Friday, July 15, 2016

Friday's Foto

Weighing in at less than half a deck of playing cards, the diminutive Piping Plover is listed as federally "Threatened" and "Endangered" in New York State, receiving protection under the Endangered Species Act in 1985. Three North American breeding populations nest along Great Lakes beaches, on lakes and river shorelines of the northern Great Plains and on the Atlantic coastline from North Carolina to Newfoundland. Within New York City small numbers can be found nesting along the shore of the Rockaway peninsula from the Rockaways to Breezy Point. Feeding along beaches and intertidal mud and sand flats, their principle diet is marine worms, insect larvae, beetles, crustaceans, mollusks and other small marine animals and their eggs. Like many other species of birds, Piping Plovers were nearly wiped out during the 19th century due to excessive hunting for the millinery trade. Today, unfortunately their critical nesting habitat tends to overlap with humans recreational areas. Conservation efforts are attempting to increase their populations. Their winter range is along the Gulf of Mexico, the southern Atlantic coast of North America and the Caribbean. It was recently discovered that large numbers overwinter in the Bahamas.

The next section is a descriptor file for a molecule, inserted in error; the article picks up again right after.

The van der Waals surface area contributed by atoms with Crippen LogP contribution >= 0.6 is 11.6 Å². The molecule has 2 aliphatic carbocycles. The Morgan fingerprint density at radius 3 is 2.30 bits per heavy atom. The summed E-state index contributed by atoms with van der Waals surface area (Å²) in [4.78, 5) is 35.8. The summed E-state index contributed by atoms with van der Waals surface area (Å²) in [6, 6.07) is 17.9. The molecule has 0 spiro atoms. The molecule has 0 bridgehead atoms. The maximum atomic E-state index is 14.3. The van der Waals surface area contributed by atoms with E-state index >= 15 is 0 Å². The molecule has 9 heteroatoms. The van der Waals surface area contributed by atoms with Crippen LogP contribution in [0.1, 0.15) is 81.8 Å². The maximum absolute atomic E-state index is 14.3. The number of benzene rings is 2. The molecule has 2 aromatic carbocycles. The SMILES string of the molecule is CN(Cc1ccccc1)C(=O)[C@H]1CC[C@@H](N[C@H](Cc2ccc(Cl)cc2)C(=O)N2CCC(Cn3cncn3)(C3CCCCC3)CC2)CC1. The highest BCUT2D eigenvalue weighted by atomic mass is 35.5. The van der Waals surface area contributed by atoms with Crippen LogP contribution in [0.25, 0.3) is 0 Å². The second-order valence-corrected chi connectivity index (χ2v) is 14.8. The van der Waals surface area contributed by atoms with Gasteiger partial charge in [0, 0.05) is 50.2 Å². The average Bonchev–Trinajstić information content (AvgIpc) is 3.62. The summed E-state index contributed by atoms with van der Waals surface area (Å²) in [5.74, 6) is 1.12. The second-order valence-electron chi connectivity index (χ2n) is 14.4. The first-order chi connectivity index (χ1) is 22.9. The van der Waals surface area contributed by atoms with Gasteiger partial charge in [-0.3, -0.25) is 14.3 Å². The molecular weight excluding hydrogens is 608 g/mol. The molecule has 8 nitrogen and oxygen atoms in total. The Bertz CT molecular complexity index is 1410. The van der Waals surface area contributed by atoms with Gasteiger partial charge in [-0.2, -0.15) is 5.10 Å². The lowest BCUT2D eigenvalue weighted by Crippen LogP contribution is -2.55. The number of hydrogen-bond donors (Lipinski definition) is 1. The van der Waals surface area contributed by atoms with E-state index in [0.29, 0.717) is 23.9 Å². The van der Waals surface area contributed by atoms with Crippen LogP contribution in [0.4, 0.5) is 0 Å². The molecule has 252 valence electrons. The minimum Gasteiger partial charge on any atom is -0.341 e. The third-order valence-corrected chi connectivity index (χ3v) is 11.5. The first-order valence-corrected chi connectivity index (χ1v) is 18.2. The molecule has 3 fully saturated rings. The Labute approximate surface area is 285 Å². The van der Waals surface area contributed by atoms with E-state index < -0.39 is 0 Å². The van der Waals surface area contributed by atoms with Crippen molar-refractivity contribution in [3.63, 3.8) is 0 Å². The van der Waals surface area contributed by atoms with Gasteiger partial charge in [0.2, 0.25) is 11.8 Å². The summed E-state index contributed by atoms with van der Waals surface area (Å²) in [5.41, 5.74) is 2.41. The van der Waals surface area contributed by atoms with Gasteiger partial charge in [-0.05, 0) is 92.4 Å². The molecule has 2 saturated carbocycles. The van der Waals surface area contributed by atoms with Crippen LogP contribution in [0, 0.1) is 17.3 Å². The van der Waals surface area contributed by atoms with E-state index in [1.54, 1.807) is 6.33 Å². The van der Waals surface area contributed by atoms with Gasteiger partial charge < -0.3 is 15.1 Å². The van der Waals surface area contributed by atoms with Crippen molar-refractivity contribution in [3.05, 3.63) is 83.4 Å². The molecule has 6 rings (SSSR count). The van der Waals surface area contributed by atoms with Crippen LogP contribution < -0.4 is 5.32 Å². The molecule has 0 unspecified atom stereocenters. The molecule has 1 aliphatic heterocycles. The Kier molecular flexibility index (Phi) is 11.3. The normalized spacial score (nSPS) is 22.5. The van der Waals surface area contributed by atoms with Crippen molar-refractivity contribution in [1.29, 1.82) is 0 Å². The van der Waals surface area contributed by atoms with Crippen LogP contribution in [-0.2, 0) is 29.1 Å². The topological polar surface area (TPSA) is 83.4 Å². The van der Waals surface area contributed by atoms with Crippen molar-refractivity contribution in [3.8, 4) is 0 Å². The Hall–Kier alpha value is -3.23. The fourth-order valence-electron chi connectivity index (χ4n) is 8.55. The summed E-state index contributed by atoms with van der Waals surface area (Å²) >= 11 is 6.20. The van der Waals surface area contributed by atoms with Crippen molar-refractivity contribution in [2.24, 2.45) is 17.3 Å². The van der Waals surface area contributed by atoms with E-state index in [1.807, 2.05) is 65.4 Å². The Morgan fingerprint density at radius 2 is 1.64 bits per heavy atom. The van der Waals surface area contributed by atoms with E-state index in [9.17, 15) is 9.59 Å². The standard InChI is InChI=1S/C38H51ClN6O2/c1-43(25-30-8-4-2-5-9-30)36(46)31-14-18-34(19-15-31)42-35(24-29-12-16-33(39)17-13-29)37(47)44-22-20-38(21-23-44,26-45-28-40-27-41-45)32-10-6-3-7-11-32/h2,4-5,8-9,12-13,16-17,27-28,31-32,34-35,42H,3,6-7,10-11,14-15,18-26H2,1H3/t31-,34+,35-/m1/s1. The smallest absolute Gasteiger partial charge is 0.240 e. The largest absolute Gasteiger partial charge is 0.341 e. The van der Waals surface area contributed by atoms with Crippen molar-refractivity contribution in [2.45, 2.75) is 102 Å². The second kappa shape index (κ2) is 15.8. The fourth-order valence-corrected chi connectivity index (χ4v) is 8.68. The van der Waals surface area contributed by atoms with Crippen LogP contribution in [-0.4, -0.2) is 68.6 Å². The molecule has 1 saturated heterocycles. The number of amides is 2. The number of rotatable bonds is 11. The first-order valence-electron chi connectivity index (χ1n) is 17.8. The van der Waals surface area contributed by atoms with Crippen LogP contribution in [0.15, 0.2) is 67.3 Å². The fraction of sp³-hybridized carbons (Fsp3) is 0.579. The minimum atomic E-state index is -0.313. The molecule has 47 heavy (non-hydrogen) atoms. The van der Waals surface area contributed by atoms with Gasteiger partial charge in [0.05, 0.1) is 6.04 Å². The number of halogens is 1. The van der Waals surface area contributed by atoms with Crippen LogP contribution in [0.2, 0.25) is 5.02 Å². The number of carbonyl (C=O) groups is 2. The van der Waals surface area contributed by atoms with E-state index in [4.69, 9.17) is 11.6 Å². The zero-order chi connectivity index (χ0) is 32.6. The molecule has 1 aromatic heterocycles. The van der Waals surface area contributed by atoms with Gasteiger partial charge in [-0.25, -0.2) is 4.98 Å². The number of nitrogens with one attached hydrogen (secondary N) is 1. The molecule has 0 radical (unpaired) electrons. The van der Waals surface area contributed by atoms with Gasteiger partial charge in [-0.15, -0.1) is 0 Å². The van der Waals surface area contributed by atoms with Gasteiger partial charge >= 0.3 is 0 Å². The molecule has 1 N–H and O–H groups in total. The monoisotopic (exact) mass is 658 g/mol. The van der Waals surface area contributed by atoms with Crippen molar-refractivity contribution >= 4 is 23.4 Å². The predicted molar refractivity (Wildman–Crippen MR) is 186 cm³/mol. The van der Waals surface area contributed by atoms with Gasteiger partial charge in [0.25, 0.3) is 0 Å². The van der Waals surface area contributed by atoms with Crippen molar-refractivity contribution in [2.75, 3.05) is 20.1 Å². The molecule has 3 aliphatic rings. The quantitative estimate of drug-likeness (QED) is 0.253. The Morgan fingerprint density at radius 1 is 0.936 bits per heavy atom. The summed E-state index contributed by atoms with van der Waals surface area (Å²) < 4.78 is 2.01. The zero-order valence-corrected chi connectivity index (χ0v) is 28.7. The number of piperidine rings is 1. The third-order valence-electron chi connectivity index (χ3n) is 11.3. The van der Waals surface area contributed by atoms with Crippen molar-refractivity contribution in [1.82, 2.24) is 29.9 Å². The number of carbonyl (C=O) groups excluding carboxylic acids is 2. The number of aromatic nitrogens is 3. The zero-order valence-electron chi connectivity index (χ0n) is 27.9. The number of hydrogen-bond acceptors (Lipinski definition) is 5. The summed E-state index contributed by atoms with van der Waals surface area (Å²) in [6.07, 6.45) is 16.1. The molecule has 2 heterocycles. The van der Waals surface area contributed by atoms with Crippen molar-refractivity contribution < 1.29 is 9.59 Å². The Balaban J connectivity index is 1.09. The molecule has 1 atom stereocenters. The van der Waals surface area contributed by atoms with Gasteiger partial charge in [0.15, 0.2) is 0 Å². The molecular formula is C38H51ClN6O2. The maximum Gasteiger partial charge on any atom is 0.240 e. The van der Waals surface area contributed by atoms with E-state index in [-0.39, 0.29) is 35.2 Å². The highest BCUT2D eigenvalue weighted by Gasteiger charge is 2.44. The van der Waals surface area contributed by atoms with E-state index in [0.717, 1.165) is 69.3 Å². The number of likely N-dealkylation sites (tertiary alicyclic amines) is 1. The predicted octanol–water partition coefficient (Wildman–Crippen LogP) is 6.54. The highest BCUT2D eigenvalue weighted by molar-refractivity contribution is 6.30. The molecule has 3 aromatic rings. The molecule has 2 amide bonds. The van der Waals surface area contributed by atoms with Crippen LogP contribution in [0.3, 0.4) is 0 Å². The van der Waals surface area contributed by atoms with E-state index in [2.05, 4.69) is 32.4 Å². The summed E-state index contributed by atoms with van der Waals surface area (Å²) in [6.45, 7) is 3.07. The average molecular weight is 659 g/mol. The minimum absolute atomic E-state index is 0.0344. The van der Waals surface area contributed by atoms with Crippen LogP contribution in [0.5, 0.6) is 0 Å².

Piping Plover chicks are precocial, able to walk and feed themselves shortly after hatching. Able to fly within 28 days, they still face predation from American Kestrels, Great Blue Herons, crows, owls, skunks, Raccoons, Foxes, Coyotes, Cats and Dogs.

Their scientific name, Charadrius melodus, means frequenting the shore; melodious. Melodious derives from its call notes, plaintive whistles, often heard before these tiny, sand-colored birds are seen.

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